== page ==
Sightsavers is an international nonprofit which seeks to prevent avoidable blindness. They have operations in some of the poorest nations in the world where they treat eye conditions like cataracts. They also provide care for diseases like river blindness and trachoma which can rob someone of their ability to see. Additionally, they promote people with disabilities such as by providing vocational training and advocating for their rights.
According to one of Sightsavers lastest blog entries trachoma is an eye disease which has now been eliminated in Ghana. This is the first nation in sub-Saharan Africa which can make this claim. Sightsavers has been providing their services in Ghana for the past 18 years. When they first entered this nation in 2000 it was estimated that around 2.8 million people were at risk of this eye disease. The World Health Organisation declared on June 13, 2018, that trachoma had been eliminated in Ghana as a public health problem.
There are still about 200 million people in the world, in 41 nations, who are at risk of developing trachoma. The results out of Ghana show that there is hope in eliminating this eye disease globally. Simon Bush it the director of neglected tropical diseases at Sightsavers. He said that by working with other organizations and governments, determination, and a lot of hard work it is possible to eliminate trachoma globally. This is a very painful eye disease which can be both prevented and treated for those people who live in areas of the world susceptible to this disease. He said that it was nonprofits like Sightsavers, governments, pharmaceutical companies, and the people in the communities in which his organization operates that eliminated this disease.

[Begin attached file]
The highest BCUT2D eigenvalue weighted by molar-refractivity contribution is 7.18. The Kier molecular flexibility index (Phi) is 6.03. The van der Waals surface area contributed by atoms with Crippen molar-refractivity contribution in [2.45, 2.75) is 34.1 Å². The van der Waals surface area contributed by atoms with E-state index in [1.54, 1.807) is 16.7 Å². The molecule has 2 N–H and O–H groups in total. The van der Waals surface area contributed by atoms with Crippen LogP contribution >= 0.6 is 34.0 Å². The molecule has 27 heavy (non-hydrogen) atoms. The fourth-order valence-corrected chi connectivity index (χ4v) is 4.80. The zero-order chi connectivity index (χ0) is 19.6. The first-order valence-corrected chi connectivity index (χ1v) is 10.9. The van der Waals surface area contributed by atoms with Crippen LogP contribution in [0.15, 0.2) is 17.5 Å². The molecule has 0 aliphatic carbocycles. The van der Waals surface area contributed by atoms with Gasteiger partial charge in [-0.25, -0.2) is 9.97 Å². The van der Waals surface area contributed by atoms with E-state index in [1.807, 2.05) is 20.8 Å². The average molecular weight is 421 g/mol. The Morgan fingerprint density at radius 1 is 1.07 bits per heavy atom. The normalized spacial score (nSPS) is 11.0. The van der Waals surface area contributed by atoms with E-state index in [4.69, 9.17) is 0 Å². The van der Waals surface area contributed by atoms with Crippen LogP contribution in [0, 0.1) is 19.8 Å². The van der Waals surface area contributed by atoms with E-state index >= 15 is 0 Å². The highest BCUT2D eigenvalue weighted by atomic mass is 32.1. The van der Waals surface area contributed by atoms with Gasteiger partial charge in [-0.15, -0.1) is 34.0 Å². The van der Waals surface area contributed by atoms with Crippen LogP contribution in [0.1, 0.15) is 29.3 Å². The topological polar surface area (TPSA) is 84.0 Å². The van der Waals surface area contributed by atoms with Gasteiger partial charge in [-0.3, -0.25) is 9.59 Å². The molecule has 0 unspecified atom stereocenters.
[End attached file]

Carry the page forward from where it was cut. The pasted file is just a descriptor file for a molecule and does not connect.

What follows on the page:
Trachoma is an infectious disease. Sightsavers say it can be spread by both flies as well as people touching each other. The most common reasons for it developing in an area are a lack of access to clean water, sanitation, and impoverished conditions. Trachoma begins as a bacterial infection. If it is not treated the eyelids of the person with trachoma begin to turn upwards. This leads to their eyelashes continuously scratching the surface of their eye and eventually blindness.
Four times as many women as men are infected with trachoma. A midwife, Ayishetu Abdulai, came down with this disease and said it made her all but unable to earn a living. She was treated by Sightsavers and afterward she can see once again.